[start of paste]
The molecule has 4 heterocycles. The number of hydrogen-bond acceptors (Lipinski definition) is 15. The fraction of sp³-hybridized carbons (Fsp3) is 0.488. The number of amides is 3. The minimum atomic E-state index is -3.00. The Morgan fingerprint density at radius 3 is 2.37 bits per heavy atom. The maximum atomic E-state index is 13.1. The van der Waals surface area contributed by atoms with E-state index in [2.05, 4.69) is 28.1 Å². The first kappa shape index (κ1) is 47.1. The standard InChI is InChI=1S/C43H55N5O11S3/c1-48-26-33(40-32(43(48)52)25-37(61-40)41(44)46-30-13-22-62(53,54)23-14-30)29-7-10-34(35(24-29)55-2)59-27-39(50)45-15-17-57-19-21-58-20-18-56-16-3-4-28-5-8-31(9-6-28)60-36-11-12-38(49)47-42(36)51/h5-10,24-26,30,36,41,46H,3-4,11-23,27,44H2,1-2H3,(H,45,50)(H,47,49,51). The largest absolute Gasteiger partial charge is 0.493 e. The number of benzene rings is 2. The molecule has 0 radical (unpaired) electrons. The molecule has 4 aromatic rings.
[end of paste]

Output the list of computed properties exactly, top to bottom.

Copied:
The molecule has 4 heterocycles. The number of hydrogen-bond acceptors (Lipinski definition) is 15. The fraction of sp³-hybridized carbons (Fsp3) is 0.488. The number of amides is 3. The minimum atomic E-state index is -3.00. The Morgan fingerprint density at radius 3 is 2.37 bits per heavy atom. The maximum atomic E-state index is 13.1. The van der Waals surface area contributed by atoms with E-state index in [2.05, 4.69) is 28.1 Å². The first kappa shape index (κ1) is 47.1. The standard InChI is InChI=1S/C43H55N5O11S3/c1-48-26-33(40-32(43(48)52)25-37(61-40)41(44)46-30-13-22-62(53,54)23-14-30)29-7-10-34(35(24-29)55-2)59-27-39(50)45-15-17-57-19-21-58-20-18-56-16-3-4-28-5-8-31(9-6-28)60-36-11-12-38(49)47-42(36)51/h5-10,24-26,30,36,41,46H,3-4,11-23,27,44H2,1-2H3,(H,45,50)(H,47,49,51). The largest absolute Gasteiger partial charge is 0.493 e. The number of benzene rings is 2. The molecule has 0 radical (unpaired) electrons. The molecule has 4 aromatic rings.